Glenn P. Strehle, treasurer of MIT since 1975, will step down from his roles as vice president for finance and treasurer as of December 31, President Charles M. Vest has announced.
Over the next three months, Mr. Strehle will help forge a smooth transition in many of MIT's administrative activities as John Curry joins the Institute as executive vice president. After December, Mr. Strehle expects to continue at MIT on a part-time basis, providing counsel and advice to the senior administration and the Corporation, Dr. Vest said in a September 9 letter to members of the Academic, Administrative and Faculty Councils.
When Mr. Strehle informed Dr. Vest and Chairman of the Corporation Alexander d'Arbeloff of his plans last year, "we accepted this decision with great reluctance, but also with recognition that Glenn has earned the right to do so through 23 years of highly distinguished and effective service to MIT," Dr. Vest said. "Glenn's leadership, professional expertise, and deep dedication to MIT have had a major influence on the excellence and fiscal health of the Institute in numerous ways.
"Over the years, Glenn has improved our professional working environment and has been a major force in modernizing our financial and management systems and processes. As treasurer, he has constantly looked to the long-term financial health of the Institute, and has played a pivotal role in affairs ranging from our benefit plans to arranging complicated major gifts and bequests to MIT.
"Despite the daunting scope of his formal responsibilities, Glenn is known to many, many members of the MIT community as a wise counselor, a solver of difficult problems, and someone who always is ready and able to help with whatever formidable task needs doing," Dr. Vest said.
Mr. Strehle (SB 1958, SM) was named treasurer in 1975, the officer of the MIT Corporation responsible for stewardship of MIT's financial resources. In 1986, he assumed the additional responsibilities of vice president for resource development. "In this role," said Dr. Vest, "he built and staffed a first-class resource development organization, and, together with President Paul Gray, led the successful Campaign for the future, which has made possible much of the current excellence of MIT, its faculty, students and staff. Over the years, he and his wife Kathie have done an extraordinary job of fundraising for MIT, meeting with donors in Cambridge, across the country and overseas."
In 1994, Barbara Stowe succeeded Mr. Strehle as vice president for resource development when he accepted major new responsibilities as vice president for finance.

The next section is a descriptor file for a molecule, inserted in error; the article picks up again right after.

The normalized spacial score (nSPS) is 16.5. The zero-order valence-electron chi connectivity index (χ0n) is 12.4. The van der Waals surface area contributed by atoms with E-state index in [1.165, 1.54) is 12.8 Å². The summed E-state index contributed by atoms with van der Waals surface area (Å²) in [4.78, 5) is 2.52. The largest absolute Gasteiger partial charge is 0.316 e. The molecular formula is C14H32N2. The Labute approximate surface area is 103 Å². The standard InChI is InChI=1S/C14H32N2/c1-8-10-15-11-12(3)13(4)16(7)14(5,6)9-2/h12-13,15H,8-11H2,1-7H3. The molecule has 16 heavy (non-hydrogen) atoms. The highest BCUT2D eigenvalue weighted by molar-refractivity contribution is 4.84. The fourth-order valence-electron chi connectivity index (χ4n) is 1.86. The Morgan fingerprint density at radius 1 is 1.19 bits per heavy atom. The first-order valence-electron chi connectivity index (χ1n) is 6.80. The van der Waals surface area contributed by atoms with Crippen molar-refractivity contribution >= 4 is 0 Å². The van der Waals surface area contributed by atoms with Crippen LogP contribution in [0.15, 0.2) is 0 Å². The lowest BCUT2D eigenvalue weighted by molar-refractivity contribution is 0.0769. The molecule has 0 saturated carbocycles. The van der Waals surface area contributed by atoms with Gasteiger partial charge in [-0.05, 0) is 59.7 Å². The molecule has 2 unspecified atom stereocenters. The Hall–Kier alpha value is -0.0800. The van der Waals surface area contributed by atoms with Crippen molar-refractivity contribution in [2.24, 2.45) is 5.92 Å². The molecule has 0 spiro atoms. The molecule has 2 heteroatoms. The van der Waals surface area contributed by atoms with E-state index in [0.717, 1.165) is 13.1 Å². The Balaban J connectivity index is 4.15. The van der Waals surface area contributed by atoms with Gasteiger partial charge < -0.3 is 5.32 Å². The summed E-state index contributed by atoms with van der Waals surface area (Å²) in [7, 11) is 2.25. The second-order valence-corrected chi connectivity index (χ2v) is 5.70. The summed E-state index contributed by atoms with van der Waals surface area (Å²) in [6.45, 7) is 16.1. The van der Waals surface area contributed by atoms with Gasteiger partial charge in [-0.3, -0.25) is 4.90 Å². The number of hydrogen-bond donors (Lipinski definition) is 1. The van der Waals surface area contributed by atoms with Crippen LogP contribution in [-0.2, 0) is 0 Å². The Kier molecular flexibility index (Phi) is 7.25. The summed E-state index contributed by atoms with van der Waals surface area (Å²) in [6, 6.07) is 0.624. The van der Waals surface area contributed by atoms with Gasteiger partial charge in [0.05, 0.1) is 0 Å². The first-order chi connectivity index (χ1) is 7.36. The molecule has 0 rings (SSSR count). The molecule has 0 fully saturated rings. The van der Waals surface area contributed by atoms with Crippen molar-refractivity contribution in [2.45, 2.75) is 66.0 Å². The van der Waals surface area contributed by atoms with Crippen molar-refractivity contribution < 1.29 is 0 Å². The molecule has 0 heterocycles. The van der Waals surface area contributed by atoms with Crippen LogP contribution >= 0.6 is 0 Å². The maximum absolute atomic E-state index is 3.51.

Mr. Strehle commented, "Looking back on my years at MIT, I'm most pleased with all the people that I've been able to bring to the Institute in positions of responsibility, or have promoted within the organization. Together, they now lead an important segment of our administration.
"The remarkable cooperation of the faculty, both in providing advice on financial and investment matters as well as our fundraising efforts, constituted a partnership that I hope will continue with my successors," he said.
In the 1970s and 1980s, Mr. Strehle recalled, "My job was primarily focused on investments in securities and real estate. One result of that effort is the development of University Park at MIT, which was done in cooperation with people in several offices across the Institute, real estate professionals and the city of Cambridge.
"About one-half of the endowment we now have resulted from gifts that came in during my years as treasurer, and I worked with a large number of staff and volunteers in that important effort.
"We have been fortunate that our portfolios have held a high proportion of common stocks over the years, and both our endowment and our retirement plan have benefited," he said.
In his dual role as vice president for finance and treasurer, Mr. Strehle oversees the Office of the Treasurer, the Audit Division, the Office of the Controller (including the Controller's Accounting Office, the Lincoln Laboratory Fiscal Office and the Property Office), Procurement, the Office of Budget and Financial Planning, the MIT Press, and, in collaboration with the vice president for research, the Office of Sponsored Programs. Since the June retirement of Senior Vice President William R. Dickson, he has convened regular meetings to facilitate communication and coordination among the activities of the Institute's vice presidents.
A version of this article appeared in MIT Tech Talk on September 16, 1998.